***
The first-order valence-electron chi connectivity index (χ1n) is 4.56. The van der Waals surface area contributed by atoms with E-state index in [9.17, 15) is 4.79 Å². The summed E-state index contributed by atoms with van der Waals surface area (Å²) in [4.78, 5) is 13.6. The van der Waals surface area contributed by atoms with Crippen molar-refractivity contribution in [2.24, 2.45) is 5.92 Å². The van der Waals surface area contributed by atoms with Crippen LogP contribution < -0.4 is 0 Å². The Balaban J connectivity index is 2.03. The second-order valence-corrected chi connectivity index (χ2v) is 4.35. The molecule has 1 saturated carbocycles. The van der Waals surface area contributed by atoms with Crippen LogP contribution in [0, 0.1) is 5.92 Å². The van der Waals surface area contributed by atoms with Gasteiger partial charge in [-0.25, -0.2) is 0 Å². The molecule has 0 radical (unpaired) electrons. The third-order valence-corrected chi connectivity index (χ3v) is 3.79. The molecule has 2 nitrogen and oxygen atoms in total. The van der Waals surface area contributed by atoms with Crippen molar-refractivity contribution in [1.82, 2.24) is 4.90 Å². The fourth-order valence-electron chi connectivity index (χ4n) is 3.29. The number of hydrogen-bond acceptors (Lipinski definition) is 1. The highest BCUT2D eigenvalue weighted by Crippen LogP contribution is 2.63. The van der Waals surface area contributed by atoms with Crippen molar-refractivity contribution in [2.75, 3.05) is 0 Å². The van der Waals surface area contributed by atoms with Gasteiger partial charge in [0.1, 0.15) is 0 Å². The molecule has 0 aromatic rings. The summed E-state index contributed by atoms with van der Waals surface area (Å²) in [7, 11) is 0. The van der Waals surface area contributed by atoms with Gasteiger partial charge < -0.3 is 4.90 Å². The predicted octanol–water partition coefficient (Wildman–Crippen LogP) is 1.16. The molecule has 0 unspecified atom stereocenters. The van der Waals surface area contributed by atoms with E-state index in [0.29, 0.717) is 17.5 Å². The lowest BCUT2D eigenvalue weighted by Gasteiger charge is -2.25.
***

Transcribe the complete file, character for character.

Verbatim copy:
The first-order valence-electron chi connectivity index (χ1n) is 4.56. The van der Waals surface area contributed by atoms with E-state index in [9.17, 15) is 4.79 Å². The summed E-state index contributed by atoms with van der Waals surface area (Å²) in [4.78, 5) is 13.6. The van der Waals surface area contributed by atoms with Crippen molar-refractivity contribution in [2.24, 2.45) is 5.92 Å². The van der Waals surface area contributed by atoms with Crippen LogP contribution < -0.4 is 0 Å². The Balaban J connectivity index is 2.03. The second-order valence-corrected chi connectivity index (χ2v) is 4.35. The molecule has 1 saturated carbocycles. The van der Waals surface area contributed by atoms with Crippen LogP contribution in [0, 0.1) is 5.92 Å². The van der Waals surface area contributed by atoms with Gasteiger partial charge in [-0.25, -0.2) is 0 Å². The molecule has 0 radical (unpaired) electrons. The third-order valence-corrected chi connectivity index (χ3v) is 3.79. The molecule has 2 nitrogen and oxygen atoms in total. The van der Waals surface area contributed by atoms with Crippen molar-refractivity contribution in [1.82, 2.24) is 4.90 Å². The fourth-order valence-electron chi connectivity index (χ4n) is 3.29. The number of hydrogen-bond acceptors (Lipinski definition) is 1. The highest BCUT2D eigenvalue weighted by Crippen LogP contribution is 2.63. The van der Waals surface area contributed by atoms with Crippen molar-refractivity contribution in [2.75, 3.05) is 0 Å². The van der Waals surface area contributed by atoms with Gasteiger partial charge in [0.1, 0.15) is 0 Å². The molecule has 0 aromatic rings. The summed E-state index contributed by atoms with van der Waals surface area (Å²) in [7, 11) is 0. The van der Waals surface area contributed by atoms with Gasteiger partial charge < -0.3 is 4.90 Å². The predicted octanol–water partition coefficient (Wildman–Crippen LogP) is 1.16. The molecule has 0 unspecified atom stereocenters. The van der Waals surface area contributed by atoms with E-state index in [0.29, 0.717) is 17.5 Å². The lowest BCUT2D eigenvalue weighted by Gasteiger charge is -2.25.